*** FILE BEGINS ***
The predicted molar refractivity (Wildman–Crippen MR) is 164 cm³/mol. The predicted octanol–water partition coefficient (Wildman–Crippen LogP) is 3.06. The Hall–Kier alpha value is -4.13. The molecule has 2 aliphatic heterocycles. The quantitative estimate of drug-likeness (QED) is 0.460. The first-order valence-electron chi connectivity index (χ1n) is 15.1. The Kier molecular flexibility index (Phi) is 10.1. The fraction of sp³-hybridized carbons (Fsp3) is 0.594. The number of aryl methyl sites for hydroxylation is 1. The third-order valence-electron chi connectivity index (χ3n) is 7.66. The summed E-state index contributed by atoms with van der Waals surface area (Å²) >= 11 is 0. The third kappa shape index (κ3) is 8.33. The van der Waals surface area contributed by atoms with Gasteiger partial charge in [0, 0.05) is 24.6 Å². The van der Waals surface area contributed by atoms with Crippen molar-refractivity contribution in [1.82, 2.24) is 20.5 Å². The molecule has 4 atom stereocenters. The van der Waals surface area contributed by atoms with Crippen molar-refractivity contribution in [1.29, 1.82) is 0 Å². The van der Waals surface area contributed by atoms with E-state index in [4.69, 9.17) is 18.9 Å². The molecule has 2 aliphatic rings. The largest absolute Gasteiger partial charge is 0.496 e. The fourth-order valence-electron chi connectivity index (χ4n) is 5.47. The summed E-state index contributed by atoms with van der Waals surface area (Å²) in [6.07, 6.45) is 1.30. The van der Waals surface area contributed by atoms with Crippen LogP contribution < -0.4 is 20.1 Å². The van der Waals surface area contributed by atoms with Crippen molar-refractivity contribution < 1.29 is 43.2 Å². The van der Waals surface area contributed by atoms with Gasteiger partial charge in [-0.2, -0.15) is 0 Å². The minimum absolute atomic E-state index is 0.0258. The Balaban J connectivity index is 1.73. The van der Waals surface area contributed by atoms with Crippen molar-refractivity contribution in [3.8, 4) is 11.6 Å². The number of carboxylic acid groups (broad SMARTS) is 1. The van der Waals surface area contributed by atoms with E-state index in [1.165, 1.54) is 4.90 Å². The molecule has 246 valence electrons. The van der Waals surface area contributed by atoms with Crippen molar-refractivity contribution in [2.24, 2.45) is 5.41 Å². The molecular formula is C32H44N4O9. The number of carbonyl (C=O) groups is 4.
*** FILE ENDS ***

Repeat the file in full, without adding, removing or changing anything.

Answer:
The predicted molar refractivity (Wildman–Crippen MR) is 164 cm³/mol. The predicted octanol–water partition coefficient (Wildman–Crippen LogP) is 3.06. The Hall–Kier alpha value is -4.13. The molecule has 2 aliphatic heterocycles. The quantitative estimate of drug-likeness (QED) is 0.460. The first-order valence-electron chi connectivity index (χ1n) is 15.1. The Kier molecular flexibility index (Phi) is 10.1. The fraction of sp³-hybridized carbons (Fsp3) is 0.594. The number of aryl methyl sites for hydroxylation is 1. The third-order valence-electron chi connectivity index (χ3n) is 7.66. The summed E-state index contributed by atoms with van der Waals surface area (Å²) >= 11 is 0. The third kappa shape index (κ3) is 8.33. The van der Waals surface area contributed by atoms with Gasteiger partial charge in [0, 0.05) is 24.6 Å². The van der Waals surface area contributed by atoms with Crippen molar-refractivity contribution in [1.82, 2.24) is 20.5 Å². The molecule has 4 atom stereocenters. The van der Waals surface area contributed by atoms with Crippen molar-refractivity contribution in [1.29, 1.82) is 0 Å². The van der Waals surface area contributed by atoms with E-state index in [4.69, 9.17) is 18.9 Å². The molecule has 2 aliphatic rings. The largest absolute Gasteiger partial charge is 0.496 e. The fourth-order valence-electron chi connectivity index (χ4n) is 5.47. The summed E-state index contributed by atoms with van der Waals surface area (Å²) in [6.07, 6.45) is 1.30. The van der Waals surface area contributed by atoms with Crippen LogP contribution < -0.4 is 20.1 Å². The van der Waals surface area contributed by atoms with Crippen molar-refractivity contribution < 1.29 is 43.2 Å². The van der Waals surface area contributed by atoms with Gasteiger partial charge in [-0.2, -0.15) is 0 Å². The minimum absolute atomic E-state index is 0.0258. The Balaban J connectivity index is 1.73. The van der Waals surface area contributed by atoms with Crippen molar-refractivity contribution in [3.8, 4) is 11.6 Å². The number of carboxylic acid groups (broad SMARTS) is 1. The van der Waals surface area contributed by atoms with E-state index in [1.165, 1.54) is 4.90 Å². The molecule has 246 valence electrons. The van der Waals surface area contributed by atoms with Crippen molar-refractivity contribution in [2.24, 2.45) is 5.41 Å². The molecular formula is C32H44N4O9. The number of carbonyl (C=O) groups is 4.